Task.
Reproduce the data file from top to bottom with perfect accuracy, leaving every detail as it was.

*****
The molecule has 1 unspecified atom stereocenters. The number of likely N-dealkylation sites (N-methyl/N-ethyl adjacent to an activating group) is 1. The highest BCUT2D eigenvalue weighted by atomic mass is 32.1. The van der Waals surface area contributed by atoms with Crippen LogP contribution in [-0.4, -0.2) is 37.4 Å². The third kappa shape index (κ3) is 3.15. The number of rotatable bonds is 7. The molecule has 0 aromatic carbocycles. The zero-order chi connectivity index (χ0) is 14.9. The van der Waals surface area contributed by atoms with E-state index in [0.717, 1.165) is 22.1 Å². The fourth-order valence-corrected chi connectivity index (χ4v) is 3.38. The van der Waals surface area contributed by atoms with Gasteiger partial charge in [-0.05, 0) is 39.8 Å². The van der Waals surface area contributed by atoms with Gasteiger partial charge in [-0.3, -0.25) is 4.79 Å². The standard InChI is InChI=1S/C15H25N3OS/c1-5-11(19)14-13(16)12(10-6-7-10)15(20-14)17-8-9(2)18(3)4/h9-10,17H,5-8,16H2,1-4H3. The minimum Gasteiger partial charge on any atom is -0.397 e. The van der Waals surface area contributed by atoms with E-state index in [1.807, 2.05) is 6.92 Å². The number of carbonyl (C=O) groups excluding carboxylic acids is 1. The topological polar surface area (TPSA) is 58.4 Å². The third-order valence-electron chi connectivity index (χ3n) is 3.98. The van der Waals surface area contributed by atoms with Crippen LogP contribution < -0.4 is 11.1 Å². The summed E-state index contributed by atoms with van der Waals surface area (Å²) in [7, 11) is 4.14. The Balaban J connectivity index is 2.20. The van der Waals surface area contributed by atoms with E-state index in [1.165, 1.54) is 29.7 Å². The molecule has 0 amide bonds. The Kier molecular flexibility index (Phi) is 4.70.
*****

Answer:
The molecule has 1 unspecified atom stereocenters. The number of likely N-dealkylation sites (N-methyl/N-ethyl adjacent to an activating group) is 1. The highest BCUT2D eigenvalue weighted by atomic mass is 32.1. The van der Waals surface area contributed by atoms with Crippen LogP contribution in [-0.4, -0.2) is 37.4 Å². The third kappa shape index (κ3) is 3.15. The number of rotatable bonds is 7. The molecule has 0 aromatic carbocycles. The zero-order chi connectivity index (χ0) is 14.9. The van der Waals surface area contributed by atoms with E-state index in [0.717, 1.165) is 22.1 Å². The fourth-order valence-corrected chi connectivity index (χ4v) is 3.38. The van der Waals surface area contributed by atoms with Gasteiger partial charge in [-0.05, 0) is 39.8 Å². The van der Waals surface area contributed by atoms with Gasteiger partial charge in [-0.3, -0.25) is 4.79 Å². The standard InChI is InChI=1S/C15H25N3OS/c1-5-11(19)14-13(16)12(10-6-7-10)15(20-14)17-8-9(2)18(3)4/h9-10,17H,5-8,16H2,1-4H3. The minimum Gasteiger partial charge on any atom is -0.397 e. The van der Waals surface area contributed by atoms with E-state index in [1.807, 2.05) is 6.92 Å². The number of carbonyl (C=O) groups excluding carboxylic acids is 1. The topological polar surface area (TPSA) is 58.4 Å². The third-order valence-electron chi connectivity index (χ3n) is 3.98. The van der Waals surface area contributed by atoms with Crippen LogP contribution < -0.4 is 11.1 Å². The summed E-state index contributed by atoms with van der Waals surface area (Å²) in [7, 11) is 4.14. The Balaban J connectivity index is 2.20. The van der Waals surface area contributed by atoms with E-state index in [1.165, 1.54) is 29.7 Å². The molecule has 0 amide bonds. The Kier molecular flexibility index (Phi) is 4.70.